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Archdiocese of Galveston-Houston. Catechetical Framework for Lifelong Faith Formation. Brown-bag Inservice Chancery Personnel. Agenda for CFLFF Inservice . Welcome & Introductions Prayer Cardinal’s Video Presentation on Vision and Rationale Frequently Asked Questions

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Catechetical Framework for Lifelong Faith Formation


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    1. Archdiocese of Galveston-Houston Catechetical Framework for Lifelong Faith Formation Brown-bag Inservice Chancery Personnel

    2. Agenda for CFLFF Inservice • Welcome & Introductions • Prayer • Cardinal’s Video • Presentation on Vision and Rationale • Frequently Asked Questions • Sample Correlations • Small Group Activity • Discussion & Implications • Questions

    3. Welcome & Introductions

    4. Opening Prayer

    5. Message from Cardinal DiNardo

    6. History of Catechetical Guidelines in Galveston-Houston • Diocesan Catechesis for Children and Adolescents promulgated by Bishop Fiorenza on May 25, 1994 • “These guidelines provide the parish or school with established goals and objectives that are to be followed in all religious education programs.” (letter of promulgation, 1994)

    7. History of Catechetical Guidelines in Galveston-Houston • Guidelines reflect different styles and approaches in different sections: • Early Childhood section • Grades 1-6 (New York) • Adolescent section (Faith Themes) • Human Sexuality (1997 addendum) • These guidelines were limited in reflecting the Church’s vision of catechesis as articulated in new Church documents promulgated after 1994.

    8. Developments since 1994 • 1994 - Catechism of the Catholic Church • 1997 - Renewing the Vision: A Framework for Catholic Youth Ministry • 1997 - General Directory for Catechesis • 1999 - Our Hearts Were Burning Within Us: A Pastoral Plan for Adult Faith Formation in the United States • 2003 - National Directory for Catechesis

    9. Key themes that emerged: • Christocentricity of Catechesis • Relationship of Catechesis to Evangelization • Baptismal Catechumenate as inspiration and model • Adult catechesis as the organizing principle for catechesis • Catechesis as an intentional, comprehensive, systematic, and lifelong process • The totality of catechesis includes six fundamental tasks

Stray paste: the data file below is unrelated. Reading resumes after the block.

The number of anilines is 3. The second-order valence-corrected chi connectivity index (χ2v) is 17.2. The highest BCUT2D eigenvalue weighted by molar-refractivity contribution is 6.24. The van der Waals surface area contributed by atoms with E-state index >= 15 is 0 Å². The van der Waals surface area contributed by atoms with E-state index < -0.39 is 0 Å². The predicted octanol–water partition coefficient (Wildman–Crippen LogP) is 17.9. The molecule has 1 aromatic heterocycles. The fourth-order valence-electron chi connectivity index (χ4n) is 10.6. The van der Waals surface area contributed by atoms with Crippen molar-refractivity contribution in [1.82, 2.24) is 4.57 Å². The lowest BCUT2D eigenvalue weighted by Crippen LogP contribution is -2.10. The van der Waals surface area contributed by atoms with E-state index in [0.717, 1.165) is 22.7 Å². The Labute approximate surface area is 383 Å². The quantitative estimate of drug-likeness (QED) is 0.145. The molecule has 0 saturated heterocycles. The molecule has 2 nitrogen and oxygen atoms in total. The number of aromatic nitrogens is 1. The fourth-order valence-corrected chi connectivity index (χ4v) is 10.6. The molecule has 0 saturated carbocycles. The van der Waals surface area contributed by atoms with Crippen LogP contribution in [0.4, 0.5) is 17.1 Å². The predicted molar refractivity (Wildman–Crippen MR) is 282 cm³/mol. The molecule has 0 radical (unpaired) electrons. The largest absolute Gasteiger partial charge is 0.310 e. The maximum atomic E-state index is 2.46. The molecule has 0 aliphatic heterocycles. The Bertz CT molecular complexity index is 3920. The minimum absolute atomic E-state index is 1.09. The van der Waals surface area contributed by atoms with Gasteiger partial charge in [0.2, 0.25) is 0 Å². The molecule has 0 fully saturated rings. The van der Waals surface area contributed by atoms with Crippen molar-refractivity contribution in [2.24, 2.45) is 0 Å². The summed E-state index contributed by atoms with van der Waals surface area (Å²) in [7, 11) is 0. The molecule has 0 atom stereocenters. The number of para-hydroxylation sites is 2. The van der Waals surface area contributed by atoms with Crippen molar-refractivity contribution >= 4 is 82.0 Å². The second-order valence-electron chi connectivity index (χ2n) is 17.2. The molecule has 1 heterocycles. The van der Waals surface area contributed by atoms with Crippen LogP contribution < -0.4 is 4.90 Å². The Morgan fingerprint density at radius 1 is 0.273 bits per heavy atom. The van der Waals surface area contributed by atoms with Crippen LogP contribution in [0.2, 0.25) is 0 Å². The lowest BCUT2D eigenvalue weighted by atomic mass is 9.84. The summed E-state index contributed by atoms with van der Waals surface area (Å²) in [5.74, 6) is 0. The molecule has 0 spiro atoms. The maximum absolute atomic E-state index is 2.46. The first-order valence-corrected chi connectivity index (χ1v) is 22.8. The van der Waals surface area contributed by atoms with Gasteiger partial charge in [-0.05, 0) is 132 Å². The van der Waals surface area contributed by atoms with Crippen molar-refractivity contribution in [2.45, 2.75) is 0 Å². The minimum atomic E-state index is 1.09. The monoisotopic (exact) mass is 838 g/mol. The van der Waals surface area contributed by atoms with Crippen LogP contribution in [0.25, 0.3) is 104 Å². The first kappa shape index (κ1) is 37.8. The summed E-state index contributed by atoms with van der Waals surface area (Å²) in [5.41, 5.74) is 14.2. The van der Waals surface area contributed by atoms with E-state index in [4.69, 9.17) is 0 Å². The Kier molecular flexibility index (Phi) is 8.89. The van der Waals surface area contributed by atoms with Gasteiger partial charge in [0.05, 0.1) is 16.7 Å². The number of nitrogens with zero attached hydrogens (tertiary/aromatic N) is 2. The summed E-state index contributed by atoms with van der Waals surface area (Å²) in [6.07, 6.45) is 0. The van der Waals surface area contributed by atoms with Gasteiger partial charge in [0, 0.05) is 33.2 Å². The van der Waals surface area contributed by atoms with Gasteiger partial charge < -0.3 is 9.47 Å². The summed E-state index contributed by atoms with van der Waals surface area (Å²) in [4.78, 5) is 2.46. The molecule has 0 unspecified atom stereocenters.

10. Christocentricity of Catechesis “The definitive aim of catechesis is to put people not only in touch, but also in communion and intimacy with Jesus Christ” (GDC, 80).

    11. Relationship of Catechesis to Evangelization “Evangelizing is in fact the grace and vocation proper to the Church, her deepest identity. She exists in order to evangelize. Catechesis is an indispensable stage in the rich, complex, and dynamic reality of evangelization” (NDC, 15). Catechesis & Evangelization

    12. Baptismal Catechumenate as Inspiration and Model “The model for all catechesis is the baptismal catechumenate …. This catechumenal formation should inspire the other forms of catechesis in both their objectives and in their dynamism” (GDC, 59). “[C]atechesis must have a catechumenal style, as of integral formation rather than mere information” (GDC, 29).

    13. Catechesis of Adults as Primary • “[T]he organizing principle, which gives coherence to the various catechetical programs offered by a particular Church, is attention to adult catechesis. This is the axis around which revolves the catechesis of childhood and adolescence as well as that of old age” (GDC, 275). • “[A]dult faith formation should serve as the point of reference for catechesis for other age groups” (OHWB, 41).

    14. Intentional, comprehensive, systematic, and lifelong “Continuing or ongoing education in the faith follows upon basic education and presupposes it… It is necessary to have a Christian community which welcomes the initiated, sustains them and forms them in the faith” (GDC, 69). “[B]eing comprehensive and systematic, [it] cannot be reduced to the circumstantial or the occasional” (GDC, 68).

    15. Six tasks of catechesis See GDC 85-86; NDC 20; OHWB 91-96 • Promote knowledge of the faith • Promote knowledge of the meaning of the Liturgy and the sacraments • Promote moral formation in Jesus Christ • Teaches the Christian how to pray with Christ • Prepares the Christian to live in community and participate actively in the life and mission of the Church • Promotes a missionary spirit that prepares the faithful to be present as a Christian in society

    16. Frequently Asked Questions

    17. Q. Is this Catechetical Framework thesame as or part of the Archdiocesan Pastoral Plan? A: Beginning work on the development of the Catechetical framework preceded the beginning of the pastoral planning process. The pastoral plan is clear that catechesis across the lifecycle is an important objective in realizing the pathways articulated in the plan. Work to implement the Catechetical Framework will certainly be consonant with work to realize the pastoral plan.

    18. Q: What is the purpose or vision of the Catechetical Framework? A: TheCatechetical Framework serves the definitive aim of catechesis which is to put people not only in touch with, but also in communion and intimacy, with Jesus Christ.